Fed Chair Janet Yellen cited recent volatility in markets and uncertainty overseas as reasons to hold off from a rate hike.
Since December 2008, the Federal Reserve has lowered the interest rate to a record low 0.25% as part of its ongoing ‘emergency monetary policy’.
This zero interest rate policy (ZIRP) was introduced as a means to help the economy recover following the devastation of the 2008 Global Financial Crisis.
80 months later – despite countless proclamations from government officials that the economy is improving – we still have the ZIRP strategy in play! Plus, during that same time frame, the federal debt has doubled from $10 trillion to over $18 trillion.
You would think that after the Fed has flooded our system with all those trillions of dollars and kept rates at record lows, things would be improving. But no: Our near-zero interest rates continue.
You would ALSO think that the policy makers at the Fed would be having some serious second doubts as to the wisdom of their policies from the last seven years. But no! In fact, one of them is now calling for negative interest rates.
This is completely unprecedented.
With negative interest rates, for all the money you have saved in a bank account, you would no longer receive interest. Instead, you would essentially be paying for the “privilege” to store your money there.
If global economic conditions continue to deteriorate, can we expect more policy makers to also push for negative rates?
Right now, it’s anyone’s guess as to whether interest rates will actually dip into negative territory. What is clear, however, is that all this talk from Washington about an economic recovery is complete nonsense and propaganda that is meant to subdue the masses; it’s practically out of Orwell’s 1984, in which people were told the economy was growing when they all knew it was the opposite.
If we were REALLY undergoing an economic recovery, the Fed would have raised interest rates. But of course that isn’t the case, so they can’t even raise rates to 0.5% without the World Bank and IMF issuing warnings that it could collapse equity markets, and with the World Bank going as far as to say it would create “panic and turmoil”in the markets.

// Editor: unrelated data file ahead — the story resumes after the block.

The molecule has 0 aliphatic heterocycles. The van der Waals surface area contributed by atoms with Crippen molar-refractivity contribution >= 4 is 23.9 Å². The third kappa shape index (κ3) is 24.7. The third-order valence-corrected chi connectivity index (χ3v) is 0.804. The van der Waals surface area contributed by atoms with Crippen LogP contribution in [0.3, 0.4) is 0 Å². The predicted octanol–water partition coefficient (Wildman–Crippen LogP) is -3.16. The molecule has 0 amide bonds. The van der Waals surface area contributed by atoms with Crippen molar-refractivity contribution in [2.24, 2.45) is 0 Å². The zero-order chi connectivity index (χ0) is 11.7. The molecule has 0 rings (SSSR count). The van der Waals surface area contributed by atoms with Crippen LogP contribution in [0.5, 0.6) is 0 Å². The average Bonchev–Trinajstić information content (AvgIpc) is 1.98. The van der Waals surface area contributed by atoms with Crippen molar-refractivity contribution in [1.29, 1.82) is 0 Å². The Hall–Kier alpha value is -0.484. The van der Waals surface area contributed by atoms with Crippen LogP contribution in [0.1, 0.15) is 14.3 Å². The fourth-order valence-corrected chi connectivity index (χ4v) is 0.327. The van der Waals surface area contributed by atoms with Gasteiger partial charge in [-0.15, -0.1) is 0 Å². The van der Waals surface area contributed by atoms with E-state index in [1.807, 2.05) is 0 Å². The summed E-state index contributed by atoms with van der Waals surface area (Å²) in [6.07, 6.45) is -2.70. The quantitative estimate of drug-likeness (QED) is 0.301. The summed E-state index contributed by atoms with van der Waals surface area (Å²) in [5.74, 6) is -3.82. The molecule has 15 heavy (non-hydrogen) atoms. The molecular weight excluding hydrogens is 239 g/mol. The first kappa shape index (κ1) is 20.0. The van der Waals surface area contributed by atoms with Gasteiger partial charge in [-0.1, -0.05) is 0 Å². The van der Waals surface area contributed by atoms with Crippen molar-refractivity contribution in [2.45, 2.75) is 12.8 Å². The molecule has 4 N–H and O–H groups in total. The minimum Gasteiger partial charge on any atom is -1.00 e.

But what about the reverse of a rate hike? If we see a further downturn around the globe and at home, what if the Fed actually sent rates into negative territory?
We’ve already seen negative rates overseas, and here’s what Janet Yellen had to say on Thursday about that possibility here in the United States:
“I don’t expect that we’re going to be in a path of providing additional accommodation. But if the outlook were to change in a way that most of my colleagues and I do not expect, and we found ourselves with a weak economy that needed additional stimulus, we would look at all of our available tools. And that would be something that we would evaluate in that kind of context.”
Should the economy continue to plod along – as it appears it will – the only ‘available tools’ left for the Fed is to loosen monetary policy even further by sinking interest rates into negative territory and/or unleashing more Quantitative Easing (QE4) onto the system.